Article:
I think the stigma is decreasing but I doubt that it's what really matches most gamers that are not mere fanboys (or girls). We're getting a lot of flak about the Wii games and the many phone games and by extent the games on Facebook or other social media, the console or even PC gamers' stigma is less than what it used to be. I think being a gamer is now suddenly something everyone with a slightly better than old phone can do but is that really what it should be? That's the better question. Hopefully this helped ^^

Thanks for the input so far. Keep it coming!

Few more questions I hadn't thought of the first time:

Why do you think gaming in particular holds more of a stigma than other media texts?

Do you think the stigma will ever come down to a level (or disappear completely) of that of other media texts e.g. films?

Daystar Clarion:

Either that, or I care even less about what people think about my hobby than I did a few years ago.

Actually, I hadn't factored in that people might have become less self-conscious as they grew up instead of the stigma decreasing. Something to consider, I guess.

I say it's the same . It's just that people are more open about it . The gamers from yesteryear are maturig and don't care what people think . You see the stigmas from people who DON'T play games . These people still view gamers the same way they dis years ago . As a geeky/nerdy trend . Just more people are open about it and don't really care . That's my opinion about it anyways . Just because it's more acessable doesn't mean people view it differently . A guy that plays only angry birds still views the guy with 10 lvl 85s on wow as a no life loser that spends all their time playing games instead of doin something productive .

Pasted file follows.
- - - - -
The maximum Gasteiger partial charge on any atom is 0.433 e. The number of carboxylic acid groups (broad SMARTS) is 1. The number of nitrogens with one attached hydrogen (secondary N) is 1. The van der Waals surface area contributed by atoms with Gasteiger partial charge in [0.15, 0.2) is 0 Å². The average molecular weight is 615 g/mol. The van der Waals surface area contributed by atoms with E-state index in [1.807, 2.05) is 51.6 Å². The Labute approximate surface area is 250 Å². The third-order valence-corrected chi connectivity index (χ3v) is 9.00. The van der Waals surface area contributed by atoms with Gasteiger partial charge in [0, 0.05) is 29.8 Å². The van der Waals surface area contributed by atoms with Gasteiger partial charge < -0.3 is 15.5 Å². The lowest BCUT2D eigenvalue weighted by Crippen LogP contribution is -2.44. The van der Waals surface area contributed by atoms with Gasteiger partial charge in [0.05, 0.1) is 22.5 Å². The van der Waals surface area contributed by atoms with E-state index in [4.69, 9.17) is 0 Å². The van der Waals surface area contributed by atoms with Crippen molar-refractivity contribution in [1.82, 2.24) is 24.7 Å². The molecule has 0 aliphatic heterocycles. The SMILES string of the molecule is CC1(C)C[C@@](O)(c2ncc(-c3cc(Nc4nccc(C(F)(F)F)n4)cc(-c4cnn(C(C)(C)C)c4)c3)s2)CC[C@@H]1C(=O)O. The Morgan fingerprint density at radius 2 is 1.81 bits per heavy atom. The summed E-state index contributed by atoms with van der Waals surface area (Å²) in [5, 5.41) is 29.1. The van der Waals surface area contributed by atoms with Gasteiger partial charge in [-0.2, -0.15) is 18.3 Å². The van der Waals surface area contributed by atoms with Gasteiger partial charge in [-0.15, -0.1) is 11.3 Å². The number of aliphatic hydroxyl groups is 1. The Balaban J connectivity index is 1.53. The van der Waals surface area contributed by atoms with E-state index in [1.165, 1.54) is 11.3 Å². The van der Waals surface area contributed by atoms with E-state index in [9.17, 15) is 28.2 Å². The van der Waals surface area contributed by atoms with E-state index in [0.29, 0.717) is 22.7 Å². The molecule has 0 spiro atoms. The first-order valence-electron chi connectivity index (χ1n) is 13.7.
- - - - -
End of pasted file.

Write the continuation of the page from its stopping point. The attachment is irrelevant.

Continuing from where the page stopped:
Why do you think gaming in particular holds more of a stigma than other media texts?

Easy - it's a new medium. And hasn't been held in high regard from the beginning either. All new technology held that stigma in the beginning. A long time ago, the railways were responsible for delivering the mail and such. Some block went to them and told them of this amazing new technology that allowed for transmission of messages even faster than trains. He called it the telegraph. The nerve he had! Why would people even want to transmit messages almost instantaneously across the country when a letter worked just fine? Yeah, that eventually got adopted[1] Some time later when telegraphs were common, another dude went to pitch his crazy idea to the railways. It was technology that allowed actual voice to be transmitted across the country, not just a series of beeps and bops. Of course, nobody took him seriously - why would people even want to hear their friends and relatives from afar? After all, a letter or a telegram would have worked just as well. Yeah, that got adopted, too. But transatlantic telephones? Surely, there is merit in phoning the UK from the USA and vice versa. But when it became known that the UK techie in charge of setting up the cable had set up a cable with sixteen connections (work with this, can't recall the actual number) he was fired and I think even sued for wasting money. After all, the UK didn't need much more than two phone connections. Maybe four.